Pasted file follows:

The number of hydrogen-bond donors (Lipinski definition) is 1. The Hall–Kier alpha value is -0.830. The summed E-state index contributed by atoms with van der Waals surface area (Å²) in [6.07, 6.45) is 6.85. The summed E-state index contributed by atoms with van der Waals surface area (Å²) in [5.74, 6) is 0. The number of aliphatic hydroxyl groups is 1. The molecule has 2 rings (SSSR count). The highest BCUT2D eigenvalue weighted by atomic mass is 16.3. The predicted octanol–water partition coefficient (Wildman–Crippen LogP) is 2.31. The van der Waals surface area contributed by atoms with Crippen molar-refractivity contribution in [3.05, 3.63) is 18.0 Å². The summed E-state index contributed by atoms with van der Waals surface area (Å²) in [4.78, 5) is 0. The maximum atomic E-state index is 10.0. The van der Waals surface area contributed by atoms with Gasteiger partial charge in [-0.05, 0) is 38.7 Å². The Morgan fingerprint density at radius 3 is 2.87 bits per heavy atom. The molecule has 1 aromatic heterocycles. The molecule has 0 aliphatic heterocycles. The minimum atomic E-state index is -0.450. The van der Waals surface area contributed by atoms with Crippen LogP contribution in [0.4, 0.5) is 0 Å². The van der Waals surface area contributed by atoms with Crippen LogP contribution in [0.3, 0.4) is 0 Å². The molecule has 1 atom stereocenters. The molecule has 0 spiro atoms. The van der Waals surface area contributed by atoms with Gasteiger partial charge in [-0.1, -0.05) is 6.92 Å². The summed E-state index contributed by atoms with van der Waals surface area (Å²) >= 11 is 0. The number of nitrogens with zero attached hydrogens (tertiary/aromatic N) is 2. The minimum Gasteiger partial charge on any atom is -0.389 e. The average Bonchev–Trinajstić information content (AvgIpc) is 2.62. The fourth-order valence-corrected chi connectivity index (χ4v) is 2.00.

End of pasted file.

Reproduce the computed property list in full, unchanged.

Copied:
The number of hydrogen-bond donors (Lipinski definition) is 1. The Hall–Kier alpha value is -0.830. The summed E-state index contributed by atoms with van der Waals surface area (Å²) in [6.07, 6.45) is 6.85. The summed E-state index contributed by atoms with van der Waals surface area (Å²) in [5.74, 6) is 0. The number of aliphatic hydroxyl groups is 1. The molecule has 2 rings (SSSR count). The highest BCUT2D eigenvalue weighted by atomic mass is 16.3. The predicted octanol–water partition coefficient (Wildman–Crippen LogP) is 2.31. The van der Waals surface area contributed by atoms with Crippen molar-refractivity contribution in [3.05, 3.63) is 18.0 Å². The summed E-state index contributed by atoms with van der Waals surface area (Å²) in [4.78, 5) is 0. The maximum atomic E-state index is 10.0. The van der Waals surface area contributed by atoms with Gasteiger partial charge in [-0.05, 0) is 38.7 Å². The Morgan fingerprint density at radius 3 is 2.87 bits per heavy atom. The molecule has 1 aromatic heterocycles. The molecule has 0 aliphatic heterocycles. The minimum atomic E-state index is -0.450. The van der Waals surface area contributed by atoms with Crippen LogP contribution in [0.4, 0.5) is 0 Å². The van der Waals surface area contributed by atoms with Crippen LogP contribution in [0.3, 0.4) is 0 Å². The molecule has 1 atom stereocenters. The molecule has 0 spiro atoms. The van der Waals surface area contributed by atoms with Gasteiger partial charge in [-0.1, -0.05) is 6.92 Å². The summed E-state index contributed by atoms with van der Waals surface area (Å²) >= 11 is 0. The number of nitrogens with zero attached hydrogens (tertiary/aromatic N) is 2. The minimum Gasteiger partial charge on any atom is -0.389 e. The average Bonchev–Trinajstić information content (AvgIpc) is 2.62. The fourth-order valence-corrected chi connectivity index (χ4v) is 2.00.